In the Indian state of Karnataka, many smallholder farmers have traditionally sold their products to intermediaries — wholesale traders who turn around and resell the goods for a quick profit. Much of the dealing between farmers and those traders has occurred locally, and farmers do not typically know what should be a “fair” price for their products.
Recognizing that these farmers were not getting a reasonable share of the value of the products they grow, with many still living in poverty, the Karnataka state government wanted to create more transparent markets. They initiated a new digital market platform to connect over 150 previously isolated physical markets and unify all trading. To further improve the platform, the government started a collaboration with MIT Associate Professor Karen Zheng, an operations management scholar whose work often relies on field research to create data-driven new ideas, especially about supply chains.
The first step in the collaboration was a rigorous empirical assessment of how much the platform has increased prices for farmers. The analysis revealed that although prices increased significantly for some products, the prices of others practically stayed the same. So Zheng, working with several colleagues and students, began looking for solutions to boost prices for these products. Eventually they designed a new two-stage auction, with a second round of bidding added on for the highest-offering traders from the first round, and ran a pilot of the new auction for a major lentils market.
The result? Over a three-month period in the spring of 2019, average prices increased by about 5 percent, benefitting more than 10,000 farmers who traded under the new auction design, when compared to a similar market using the legacy auction format.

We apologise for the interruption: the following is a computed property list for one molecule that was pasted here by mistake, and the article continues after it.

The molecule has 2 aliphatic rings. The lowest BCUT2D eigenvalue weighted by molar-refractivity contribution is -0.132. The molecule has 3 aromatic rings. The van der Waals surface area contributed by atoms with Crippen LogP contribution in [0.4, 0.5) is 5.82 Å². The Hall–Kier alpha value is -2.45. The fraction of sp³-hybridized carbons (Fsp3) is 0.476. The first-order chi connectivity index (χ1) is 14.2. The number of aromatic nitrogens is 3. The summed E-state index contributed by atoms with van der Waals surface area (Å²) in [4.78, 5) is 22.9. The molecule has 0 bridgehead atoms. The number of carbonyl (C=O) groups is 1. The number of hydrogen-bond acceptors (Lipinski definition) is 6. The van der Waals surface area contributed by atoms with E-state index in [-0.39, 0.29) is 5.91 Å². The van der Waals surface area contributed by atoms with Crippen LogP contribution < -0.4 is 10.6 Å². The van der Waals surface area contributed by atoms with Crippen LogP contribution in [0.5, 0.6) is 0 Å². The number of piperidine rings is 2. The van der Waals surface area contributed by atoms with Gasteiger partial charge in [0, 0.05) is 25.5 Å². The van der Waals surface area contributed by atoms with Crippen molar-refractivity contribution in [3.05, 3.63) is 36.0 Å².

“Implementing the two-stage auction really led to significant improvements,” says Zheng, the George M. Bunker Associate Professor at the MIT Sloan School of Management. “It is equally exciting to see that the same improvements persist into the next selling season.”
Agricultural markets are hardly the only kind of topic Zheng studies. She examines a wide variety of supply-chain issues, including matters of corporate social responsibility. But the Karnataka project does reflect the kind of work Zheng does more broadly, in that her research takes a multimethod approach, is based on extensive field work, and aims to have an applied impact.
“This whole process is really important to me as a researcher and reflects my perspective,” Zheng says. “I want to know how I can model a problem correctly and shape my research to capture what is happening in the real world. And then you bring practical solutions back to the field and evaluate their outcome. I really enjoy this entire cycle of doing research.”
For her research and teaching, Zheng was granted tenure at MIT last year.
Zheng, who grew up in China, credits her parents for fostering an environment focused on education.
“They put a lot of their influence and hope in me, but in a good way, not in a very pressurized way,” Zheng says. She attended Tsinghua University in Beijing, receiving her undergraduate diploma as well as a master’s degree in the field of automation — a blend of computer science, electrical engineering, and control theory.
Zheng then earned a PhD in management science and engineering at Stanford University, fulfilling a longstanding ambition of studying abroad.
“At that time, it wasn’t that I had determined I had to go into academia and become a professor,” Zheng says. “I always just wanted the experience.”
Zheng might have ultimately gone into the private sector, but at Stanford she became increasingly interested in the research challenges and practical applications of operations management.